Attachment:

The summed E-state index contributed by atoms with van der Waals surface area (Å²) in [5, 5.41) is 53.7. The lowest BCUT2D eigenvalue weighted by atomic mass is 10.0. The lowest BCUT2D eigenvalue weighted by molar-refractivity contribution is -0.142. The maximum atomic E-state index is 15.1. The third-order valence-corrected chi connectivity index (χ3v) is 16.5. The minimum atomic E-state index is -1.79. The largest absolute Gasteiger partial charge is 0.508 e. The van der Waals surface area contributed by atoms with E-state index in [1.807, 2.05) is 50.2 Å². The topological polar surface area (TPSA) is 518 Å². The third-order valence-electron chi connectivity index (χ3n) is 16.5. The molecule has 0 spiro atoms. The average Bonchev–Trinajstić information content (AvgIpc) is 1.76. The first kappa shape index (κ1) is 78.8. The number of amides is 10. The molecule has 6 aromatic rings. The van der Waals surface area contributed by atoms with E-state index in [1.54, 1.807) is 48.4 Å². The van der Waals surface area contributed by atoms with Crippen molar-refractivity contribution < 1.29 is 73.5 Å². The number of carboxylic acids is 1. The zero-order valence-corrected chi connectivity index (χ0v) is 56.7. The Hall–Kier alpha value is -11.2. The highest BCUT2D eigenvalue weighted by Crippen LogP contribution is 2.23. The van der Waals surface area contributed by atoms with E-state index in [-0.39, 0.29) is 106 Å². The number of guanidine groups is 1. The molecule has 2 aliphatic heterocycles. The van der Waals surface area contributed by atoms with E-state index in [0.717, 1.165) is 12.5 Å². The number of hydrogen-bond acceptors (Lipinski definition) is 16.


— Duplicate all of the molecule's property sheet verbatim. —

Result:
The summed E-state index contributed by atoms with van der Waals surface area (Å²) in [5, 5.41) is 53.7. The lowest BCUT2D eigenvalue weighted by atomic mass is 10.0. The lowest BCUT2D eigenvalue weighted by molar-refractivity contribution is -0.142. The maximum atomic E-state index is 15.1. The third-order valence-corrected chi connectivity index (χ3v) is 16.5. The minimum atomic E-state index is -1.79. The largest absolute Gasteiger partial charge is 0.508 e. The van der Waals surface area contributed by atoms with E-state index in [1.807, 2.05) is 50.2 Å². The topological polar surface area (TPSA) is 518 Å². The third-order valence-electron chi connectivity index (χ3n) is 16.5. The molecule has 0 spiro atoms. The average Bonchev–Trinajstić information content (AvgIpc) is 1.76. The first kappa shape index (κ1) is 78.8. The number of amides is 10. The molecule has 6 aromatic rings. The van der Waals surface area contributed by atoms with E-state index in [1.54, 1.807) is 48.4 Å². The van der Waals surface area contributed by atoms with Crippen molar-refractivity contribution < 1.29 is 73.5 Å². The number of carboxylic acids is 1. The zero-order valence-corrected chi connectivity index (χ0v) is 56.7. The Hall–Kier alpha value is -11.2. The highest BCUT2D eigenvalue weighted by Crippen LogP contribution is 2.23. The van der Waals surface area contributed by atoms with E-state index in [-0.39, 0.29) is 106 Å². The number of guanidine groups is 1. The molecule has 2 aliphatic heterocycles. The van der Waals surface area contributed by atoms with E-state index in [0.717, 1.165) is 12.5 Å². The number of hydrogen-bond acceptors (Lipinski definition) is 16.